The male-to-female ratios were calculated for three broad categories:
- any alcohol use
- problematic alcohol use
- alcohol-related harms
The meta-analyses resulted in pooled sex ratios within these three categories for each birth cohort.
What were the basic results?
The pooled data showed that the gap between men and women consistently closed across all three categories of any alcohol use, problematic alcohol use and alcohol-related harms:
- alcohol use – the sex ratio of men to women was 2.2 (95% confidence interval [CI] 1.9 to 2.5) in the 1891-1910 birth cohort, indicating men were two times more likely to report any alcohol use compared with their female counterparts; this decreased to a low of 1.1 (95% CI 1.1 to 1.2) for those born between 1991 and 2000
- problematic alcohol use – the sex ratio decreased from 3.0 (95% CI 1.5 to 6.0) in the 1891-1910 cohort to 1.2 (95% CI 1.1 to 1.4) in those born between 1991 and 2000
- alcohol-related harms – the sex ratio decreased from 3.6 (95% CI 0.4 to 30.4) in the 1911-15 birth cohort (no earlier data) to 1.3 (95% CI 1.2 to 1.3) in those born between 1991 and 2000
For all three broad categories, sex ratio declined by 3.2% every five years across birth cohorts after accounting for potential bias. However, it was steepest in cohorts born from 1966 onwards.
How did the researchers interpret the results?
The researchers concluded that, "Alcohol use and alcohol use disorders have historically been viewed as a male phenomenon.
"The present study calls this assumption into question, and suggests that young women in particular should be the target of concerted efforts to reduce the impact of substance use and related harms."
They also said: "That the birth cohort effect on sex ratios has become more pronounced in these recent birth cohorts points to the value of continuing to focus research on adolescent and young adult sex-specific trends in substance use.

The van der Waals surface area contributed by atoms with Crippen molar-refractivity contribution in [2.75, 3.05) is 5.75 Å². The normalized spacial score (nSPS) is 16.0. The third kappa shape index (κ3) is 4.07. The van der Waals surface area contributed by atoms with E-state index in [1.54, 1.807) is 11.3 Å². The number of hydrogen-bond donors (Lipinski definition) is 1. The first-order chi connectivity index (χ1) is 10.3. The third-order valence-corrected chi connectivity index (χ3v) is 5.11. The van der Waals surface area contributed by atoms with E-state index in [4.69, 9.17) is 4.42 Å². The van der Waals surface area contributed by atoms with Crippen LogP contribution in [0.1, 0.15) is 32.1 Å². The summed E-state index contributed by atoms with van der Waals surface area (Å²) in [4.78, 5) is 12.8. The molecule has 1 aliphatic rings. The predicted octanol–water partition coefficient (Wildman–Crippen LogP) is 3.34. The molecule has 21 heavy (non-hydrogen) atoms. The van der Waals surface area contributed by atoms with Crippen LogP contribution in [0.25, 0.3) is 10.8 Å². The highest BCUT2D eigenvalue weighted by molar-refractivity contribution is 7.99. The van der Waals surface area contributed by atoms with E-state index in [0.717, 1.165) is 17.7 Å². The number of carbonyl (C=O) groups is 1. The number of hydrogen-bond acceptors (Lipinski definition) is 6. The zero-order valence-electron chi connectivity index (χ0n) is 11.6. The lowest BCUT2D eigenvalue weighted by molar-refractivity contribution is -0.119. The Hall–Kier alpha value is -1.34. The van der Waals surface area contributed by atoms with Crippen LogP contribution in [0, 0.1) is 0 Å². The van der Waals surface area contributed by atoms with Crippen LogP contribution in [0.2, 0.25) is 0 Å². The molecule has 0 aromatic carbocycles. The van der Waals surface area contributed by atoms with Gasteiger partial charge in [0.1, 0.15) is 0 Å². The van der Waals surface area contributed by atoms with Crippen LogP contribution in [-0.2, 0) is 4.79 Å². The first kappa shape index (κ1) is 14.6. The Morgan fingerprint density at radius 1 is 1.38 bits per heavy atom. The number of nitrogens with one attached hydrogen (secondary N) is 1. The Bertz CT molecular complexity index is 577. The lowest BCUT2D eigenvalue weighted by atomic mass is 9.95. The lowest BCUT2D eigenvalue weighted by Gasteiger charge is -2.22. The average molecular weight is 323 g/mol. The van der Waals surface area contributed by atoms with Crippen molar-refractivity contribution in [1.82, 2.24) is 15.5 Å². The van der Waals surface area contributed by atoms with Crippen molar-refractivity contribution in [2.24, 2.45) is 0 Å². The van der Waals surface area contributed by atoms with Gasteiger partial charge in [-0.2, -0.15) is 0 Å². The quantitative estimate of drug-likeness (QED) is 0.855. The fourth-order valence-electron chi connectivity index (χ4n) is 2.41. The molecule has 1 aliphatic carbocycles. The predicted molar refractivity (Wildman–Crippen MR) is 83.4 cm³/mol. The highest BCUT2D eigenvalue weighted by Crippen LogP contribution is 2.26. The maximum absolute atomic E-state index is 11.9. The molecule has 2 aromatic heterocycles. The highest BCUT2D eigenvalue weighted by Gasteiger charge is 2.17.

"Given that this young age group are relatively early in their alcohol use careers, these findings highlight the importance of further tracking young male and female cohorts as they age into their 30s, 40s and beyond."
This review provides support that the male-female gap in indicators of alcohol use and related harms has been closing. This is more evident in young adults, and has changed quicker in more recent years.
While the study provides evidence of a continuing trend, there are some key limitations.
The review can provide observations of trends over time, but cannot tell us the reasons behind the closing of the alcohol use gap.
It did not examine, for example, whether the changes in sex ratios in alcohol use and alcohol-related harms are the result of a fall in prevalence among men or a rise in women.
The authors speculated about some of the reasons behind this narrowing sex difference.
They suggested it could be down to the female gender role changing over time – for example, the increasing participation of women in the labour force, better education, and increased age of first marriage.
They also suggested broader social, cultural and economic changes might be involved.
Another important limitation is that these estimates may be imperfect. The studies included were all assessed for quality, though are likely to have varied widely in their inclusions, methods and follow-up.
For example, the majority of studies were from the US and Europe, but we can't say they'd be applicable to all populations.
The questions used to assess alcohol use and problems are also likely to have varied widely across studies, and across the century that the study covered.
Participants may also not have been fully reliable in their responses – which again could have differed over the years.
For example, it's possible that women in the earlier part of the 1900s may have been less willing to report excess alcohol consumption because of social perception, even if they did drink higher quantities of alcohol.
Overall, this is a good data set and likely to be the best we can get on this question, but the data still really needs to be considered to be estimates and not definite figures.
To keep health risks from alcohol to a low level if you drink most weeks:
- men and women are advised not to drink more than 14 units a week on a regular basis
- spread your drinking over three or more days if you regularly drink as much as 14 units a week
- if you want to cut down, try to have several drink-free days each week
Complications of persistent alcohol misuse include:
Read more about the risks of drinking too much.